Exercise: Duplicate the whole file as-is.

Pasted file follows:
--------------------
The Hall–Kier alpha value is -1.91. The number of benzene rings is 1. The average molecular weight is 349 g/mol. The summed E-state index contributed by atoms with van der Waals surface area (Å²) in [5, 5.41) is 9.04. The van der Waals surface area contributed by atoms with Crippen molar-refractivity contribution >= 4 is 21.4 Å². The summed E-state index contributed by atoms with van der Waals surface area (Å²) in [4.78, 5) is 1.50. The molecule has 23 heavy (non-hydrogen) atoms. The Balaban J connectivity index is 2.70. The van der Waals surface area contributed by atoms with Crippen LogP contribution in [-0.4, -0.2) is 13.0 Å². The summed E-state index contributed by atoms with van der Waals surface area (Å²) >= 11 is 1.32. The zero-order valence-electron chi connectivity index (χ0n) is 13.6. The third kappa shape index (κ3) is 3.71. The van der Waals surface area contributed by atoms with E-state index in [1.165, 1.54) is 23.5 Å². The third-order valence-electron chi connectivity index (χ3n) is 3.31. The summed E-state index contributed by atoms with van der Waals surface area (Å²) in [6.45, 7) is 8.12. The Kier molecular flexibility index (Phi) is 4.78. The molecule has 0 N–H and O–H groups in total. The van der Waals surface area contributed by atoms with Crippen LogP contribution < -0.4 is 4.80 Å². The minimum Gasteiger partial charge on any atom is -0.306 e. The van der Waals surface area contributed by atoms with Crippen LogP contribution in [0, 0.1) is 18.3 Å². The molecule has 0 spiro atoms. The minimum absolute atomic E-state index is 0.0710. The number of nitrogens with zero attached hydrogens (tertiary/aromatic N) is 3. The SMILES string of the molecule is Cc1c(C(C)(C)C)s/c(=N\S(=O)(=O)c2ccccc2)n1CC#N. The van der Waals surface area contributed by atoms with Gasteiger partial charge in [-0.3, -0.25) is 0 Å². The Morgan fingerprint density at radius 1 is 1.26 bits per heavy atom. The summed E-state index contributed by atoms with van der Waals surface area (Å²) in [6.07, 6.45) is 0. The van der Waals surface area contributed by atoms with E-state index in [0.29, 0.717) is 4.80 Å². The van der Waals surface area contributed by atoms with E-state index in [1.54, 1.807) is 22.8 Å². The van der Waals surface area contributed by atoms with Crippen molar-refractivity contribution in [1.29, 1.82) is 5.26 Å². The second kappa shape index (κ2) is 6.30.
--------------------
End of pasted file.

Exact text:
The Hall–Kier alpha value is -1.91. The number of benzene rings is 1. The average molecular weight is 349 g/mol. The summed E-state index contributed by atoms with van der Waals surface area (Å²) in [5, 5.41) is 9.04. The van der Waals surface area contributed by atoms with Crippen molar-refractivity contribution >= 4 is 21.4 Å². The summed E-state index contributed by atoms with van der Waals surface area (Å²) in [4.78, 5) is 1.50. The molecule has 23 heavy (non-hydrogen) atoms. The Balaban J connectivity index is 2.70. The van der Waals surface area contributed by atoms with Crippen LogP contribution in [-0.4, -0.2) is 13.0 Å². The summed E-state index contributed by atoms with van der Waals surface area (Å²) >= 11 is 1.32. The zero-order valence-electron chi connectivity index (χ0n) is 13.6. The third kappa shape index (κ3) is 3.71. The van der Waals surface area contributed by atoms with E-state index in [1.165, 1.54) is 23.5 Å². The third-order valence-electron chi connectivity index (χ3n) is 3.31. The summed E-state index contributed by atoms with van der Waals surface area (Å²) in [6.45, 7) is 8.12. The Kier molecular flexibility index (Phi) is 4.78. The molecule has 0 N–H and O–H groups in total. The van der Waals surface area contributed by atoms with Crippen LogP contribution < -0.4 is 4.80 Å². The minimum Gasteiger partial charge on any atom is -0.306 e. The van der Waals surface area contributed by atoms with Crippen LogP contribution in [0, 0.1) is 18.3 Å². The molecule has 0 spiro atoms. The minimum absolute atomic E-state index is 0.0710. The number of nitrogens with zero attached hydrogens (tertiary/aromatic N) is 3. The SMILES string of the molecule is Cc1c(C(C)(C)C)s/c(=N\S(=O)(=O)c2ccccc2)n1CC#N. The van der Waals surface area contributed by atoms with Gasteiger partial charge in [-0.3, -0.25) is 0 Å². The Morgan fingerprint density at radius 1 is 1.26 bits per heavy atom. The summed E-state index contributed by atoms with van der Waals surface area (Å²) in [6.07, 6.45) is 0. The van der Waals surface area contributed by atoms with E-state index in [0.29, 0.717) is 4.80 Å². The van der Waals surface area contributed by atoms with E-state index in [1.54, 1.807) is 22.8 Å². The van der Waals surface area contributed by atoms with Crippen molar-refractivity contribution in [1.29, 1.82) is 5.26 Å². The second kappa shape index (κ2) is 6.30.